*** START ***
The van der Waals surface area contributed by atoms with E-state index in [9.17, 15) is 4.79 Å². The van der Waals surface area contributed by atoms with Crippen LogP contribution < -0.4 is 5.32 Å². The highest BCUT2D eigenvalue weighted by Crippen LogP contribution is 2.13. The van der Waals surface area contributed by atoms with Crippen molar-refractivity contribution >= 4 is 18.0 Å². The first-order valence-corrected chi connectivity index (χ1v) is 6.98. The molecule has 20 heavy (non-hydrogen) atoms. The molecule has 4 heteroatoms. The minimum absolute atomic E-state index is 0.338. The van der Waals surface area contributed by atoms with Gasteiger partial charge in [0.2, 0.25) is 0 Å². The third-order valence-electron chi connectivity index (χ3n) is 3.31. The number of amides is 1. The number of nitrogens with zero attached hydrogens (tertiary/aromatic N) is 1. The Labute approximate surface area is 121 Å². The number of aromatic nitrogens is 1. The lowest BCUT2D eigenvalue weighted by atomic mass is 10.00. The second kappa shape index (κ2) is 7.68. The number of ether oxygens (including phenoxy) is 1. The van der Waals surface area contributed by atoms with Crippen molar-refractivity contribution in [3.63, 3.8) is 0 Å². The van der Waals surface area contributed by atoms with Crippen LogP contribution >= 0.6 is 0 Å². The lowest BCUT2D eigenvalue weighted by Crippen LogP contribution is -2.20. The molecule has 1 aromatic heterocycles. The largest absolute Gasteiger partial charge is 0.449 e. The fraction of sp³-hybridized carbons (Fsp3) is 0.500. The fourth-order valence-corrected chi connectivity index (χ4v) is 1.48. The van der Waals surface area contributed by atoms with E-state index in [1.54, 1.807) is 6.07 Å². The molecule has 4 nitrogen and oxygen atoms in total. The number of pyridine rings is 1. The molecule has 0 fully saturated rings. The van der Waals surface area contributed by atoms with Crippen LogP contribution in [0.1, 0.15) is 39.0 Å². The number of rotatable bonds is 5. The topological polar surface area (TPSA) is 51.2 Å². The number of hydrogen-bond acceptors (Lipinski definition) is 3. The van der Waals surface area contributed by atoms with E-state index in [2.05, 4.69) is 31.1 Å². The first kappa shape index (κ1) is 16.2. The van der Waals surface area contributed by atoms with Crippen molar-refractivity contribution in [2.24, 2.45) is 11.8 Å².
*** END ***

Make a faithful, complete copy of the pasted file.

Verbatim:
The van der Waals surface area contributed by atoms with E-state index in [9.17, 15) is 4.79 Å². The van der Waals surface area contributed by atoms with Crippen LogP contribution < -0.4 is 5.32 Å². The highest BCUT2D eigenvalue weighted by Crippen LogP contribution is 2.13. The van der Waals surface area contributed by atoms with Crippen molar-refractivity contribution >= 4 is 18.0 Å². The first-order valence-corrected chi connectivity index (χ1v) is 6.98. The molecule has 20 heavy (non-hydrogen) atoms. The molecule has 4 heteroatoms. The minimum absolute atomic E-state index is 0.338. The van der Waals surface area contributed by atoms with Gasteiger partial charge in [0.2, 0.25) is 0 Å². The third-order valence-electron chi connectivity index (χ3n) is 3.31. The number of amides is 1. The number of nitrogens with zero attached hydrogens (tertiary/aromatic N) is 1. The Labute approximate surface area is 121 Å². The number of aromatic nitrogens is 1. The lowest BCUT2D eigenvalue weighted by atomic mass is 10.00. The second kappa shape index (κ2) is 7.68. The number of ether oxygens (including phenoxy) is 1. The van der Waals surface area contributed by atoms with Crippen molar-refractivity contribution in [3.63, 3.8) is 0 Å². The van der Waals surface area contributed by atoms with Crippen LogP contribution >= 0.6 is 0 Å². The lowest BCUT2D eigenvalue weighted by Crippen LogP contribution is -2.20. The molecule has 1 aromatic heterocycles. The largest absolute Gasteiger partial charge is 0.449 e. The fraction of sp³-hybridized carbons (Fsp3) is 0.500. The fourth-order valence-corrected chi connectivity index (χ4v) is 1.48. The van der Waals surface area contributed by atoms with E-state index in [1.54, 1.807) is 6.07 Å². The molecule has 4 nitrogen and oxygen atoms in total. The number of pyridine rings is 1. The molecule has 0 fully saturated rings. The van der Waals surface area contributed by atoms with Crippen LogP contribution in [0.1, 0.15) is 39.0 Å². The number of rotatable bonds is 5. The topological polar surface area (TPSA) is 51.2 Å². The number of hydrogen-bond acceptors (Lipinski definition) is 3. The van der Waals surface area contributed by atoms with E-state index in [2.05, 4.69) is 31.1 Å². The first kappa shape index (κ1) is 16.2. The van der Waals surface area contributed by atoms with Crippen molar-refractivity contribution in [2.24, 2.45) is 11.8 Å².